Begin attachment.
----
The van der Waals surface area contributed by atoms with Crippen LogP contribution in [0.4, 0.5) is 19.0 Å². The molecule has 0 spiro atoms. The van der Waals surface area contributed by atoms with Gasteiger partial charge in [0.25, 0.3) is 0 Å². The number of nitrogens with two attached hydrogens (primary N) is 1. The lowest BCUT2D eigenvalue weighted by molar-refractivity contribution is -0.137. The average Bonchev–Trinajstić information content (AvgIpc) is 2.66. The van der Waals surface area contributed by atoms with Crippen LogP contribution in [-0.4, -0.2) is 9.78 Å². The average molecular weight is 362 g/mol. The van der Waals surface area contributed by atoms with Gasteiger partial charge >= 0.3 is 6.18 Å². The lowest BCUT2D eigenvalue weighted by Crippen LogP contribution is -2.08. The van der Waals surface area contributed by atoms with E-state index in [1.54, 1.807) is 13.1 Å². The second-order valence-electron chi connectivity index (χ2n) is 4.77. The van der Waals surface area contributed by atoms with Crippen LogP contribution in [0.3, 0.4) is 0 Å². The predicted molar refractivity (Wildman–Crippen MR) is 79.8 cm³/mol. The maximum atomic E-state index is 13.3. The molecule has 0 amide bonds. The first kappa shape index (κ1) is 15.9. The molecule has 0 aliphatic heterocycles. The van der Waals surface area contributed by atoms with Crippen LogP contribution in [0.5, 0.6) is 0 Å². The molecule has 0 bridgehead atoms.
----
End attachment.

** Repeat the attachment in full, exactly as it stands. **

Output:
The van der Waals surface area contributed by atoms with Crippen LogP contribution in [0.4, 0.5) is 19.0 Å². The molecule has 0 spiro atoms. The van der Waals surface area contributed by atoms with Gasteiger partial charge in [0.25, 0.3) is 0 Å². The number of nitrogens with two attached hydrogens (primary N) is 1. The lowest BCUT2D eigenvalue weighted by molar-refractivity contribution is -0.137. The average Bonchev–Trinajstić information content (AvgIpc) is 2.66. The van der Waals surface area contributed by atoms with Crippen LogP contribution in [-0.4, -0.2) is 9.78 Å². The average molecular weight is 362 g/mol. The van der Waals surface area contributed by atoms with Gasteiger partial charge >= 0.3 is 6.18 Å². The lowest BCUT2D eigenvalue weighted by Crippen LogP contribution is -2.08. The van der Waals surface area contributed by atoms with E-state index in [1.54, 1.807) is 13.1 Å². The second-order valence-electron chi connectivity index (χ2n) is 4.77. The van der Waals surface area contributed by atoms with Crippen LogP contribution in [0.3, 0.4) is 0 Å². The predicted molar refractivity (Wildman–Crippen MR) is 79.8 cm³/mol. The maximum atomic E-state index is 13.3. The molecule has 0 amide bonds. The first kappa shape index (κ1) is 15.9. The molecule has 0 aliphatic heterocycles. The van der Waals surface area contributed by atoms with Crippen LogP contribution in [0.5, 0.6) is 0 Å². The molecule has 0 bridgehead atoms.